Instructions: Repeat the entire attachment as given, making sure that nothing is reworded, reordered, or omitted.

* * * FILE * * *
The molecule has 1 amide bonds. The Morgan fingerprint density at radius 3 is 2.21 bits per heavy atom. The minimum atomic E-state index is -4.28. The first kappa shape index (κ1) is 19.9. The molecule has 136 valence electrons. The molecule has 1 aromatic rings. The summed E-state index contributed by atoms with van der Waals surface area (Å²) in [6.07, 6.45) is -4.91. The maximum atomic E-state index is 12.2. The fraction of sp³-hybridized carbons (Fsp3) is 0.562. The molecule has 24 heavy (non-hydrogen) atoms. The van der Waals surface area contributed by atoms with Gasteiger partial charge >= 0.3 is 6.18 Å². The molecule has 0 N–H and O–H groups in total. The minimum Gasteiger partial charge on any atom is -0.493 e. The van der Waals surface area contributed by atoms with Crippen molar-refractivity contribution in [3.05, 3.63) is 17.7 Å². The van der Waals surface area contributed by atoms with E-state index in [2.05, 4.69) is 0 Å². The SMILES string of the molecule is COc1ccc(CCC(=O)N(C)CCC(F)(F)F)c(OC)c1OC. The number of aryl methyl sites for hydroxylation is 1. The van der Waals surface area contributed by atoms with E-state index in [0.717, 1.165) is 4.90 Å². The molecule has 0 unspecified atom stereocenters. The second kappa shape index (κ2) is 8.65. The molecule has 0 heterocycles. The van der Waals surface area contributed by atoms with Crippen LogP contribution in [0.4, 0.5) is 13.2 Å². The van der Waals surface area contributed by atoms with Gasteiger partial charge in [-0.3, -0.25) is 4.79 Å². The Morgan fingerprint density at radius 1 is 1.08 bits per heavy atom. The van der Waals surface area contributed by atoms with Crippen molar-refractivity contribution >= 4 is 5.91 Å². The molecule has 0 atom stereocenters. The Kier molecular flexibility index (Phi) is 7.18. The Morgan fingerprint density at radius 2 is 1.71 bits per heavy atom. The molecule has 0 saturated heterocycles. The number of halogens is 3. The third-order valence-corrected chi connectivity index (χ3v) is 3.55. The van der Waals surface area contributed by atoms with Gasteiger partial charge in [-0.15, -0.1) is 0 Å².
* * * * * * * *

The molecule has 1 amide bonds. The Morgan fingerprint density at radius 3 is 2.21 bits per heavy atom. The minimum atomic E-state index is -4.28. The first kappa shape index (κ1) is 19.9. The molecule has 136 valence electrons. The molecule has 1 aromatic rings. The summed E-state index contributed by atoms with van der Waals surface area (Å²) in [6.07, 6.45) is -4.91. The maximum atomic E-state index is 12.2. The fraction of sp³-hybridized carbons (Fsp3) is 0.562. The molecule has 24 heavy (non-hydrogen) atoms. The van der Waals surface area contributed by atoms with Gasteiger partial charge >= 0.3 is 6.18 Å². The molecule has 0 N–H and O–H groups in total. The minimum Gasteiger partial charge on any atom is -0.493 e. The van der Waals surface area contributed by atoms with Crippen molar-refractivity contribution in [3.05, 3.63) is 17.7 Å². The van der Waals surface area contributed by atoms with E-state index in [2.05, 4.69) is 0 Å². The SMILES string of the molecule is COc1ccc(CCC(=O)N(C)CCC(F)(F)F)c(OC)c1OC. The number of aryl methyl sites for hydroxylation is 1. The van der Waals surface area contributed by atoms with E-state index in [0.717, 1.165) is 4.90 Å². The molecule has 0 unspecified atom stereocenters. The second kappa shape index (κ2) is 8.65. The molecule has 0 heterocycles. The van der Waals surface area contributed by atoms with Crippen LogP contribution in [0.4, 0.5) is 13.2 Å². The van der Waals surface area contributed by atoms with Gasteiger partial charge in [-0.3, -0.25) is 4.79 Å². The Morgan fingerprint density at radius 1 is 1.08 bits per heavy atom. The van der Waals surface area contributed by atoms with Crippen molar-refractivity contribution >= 4 is 5.91 Å². The molecule has 0 atom stereocenters. The Kier molecular flexibility index (Phi) is 7.18. The Morgan fingerprint density at radius 2 is 1.71 bits per heavy atom. The molecule has 0 saturated heterocycles. The number of halogens is 3. The third-order valence-corrected chi connectivity index (χ3v) is 3.55. The van der Waals surface area contributed by atoms with Gasteiger partial charge in [-0.15, -0.1) is 0 Å².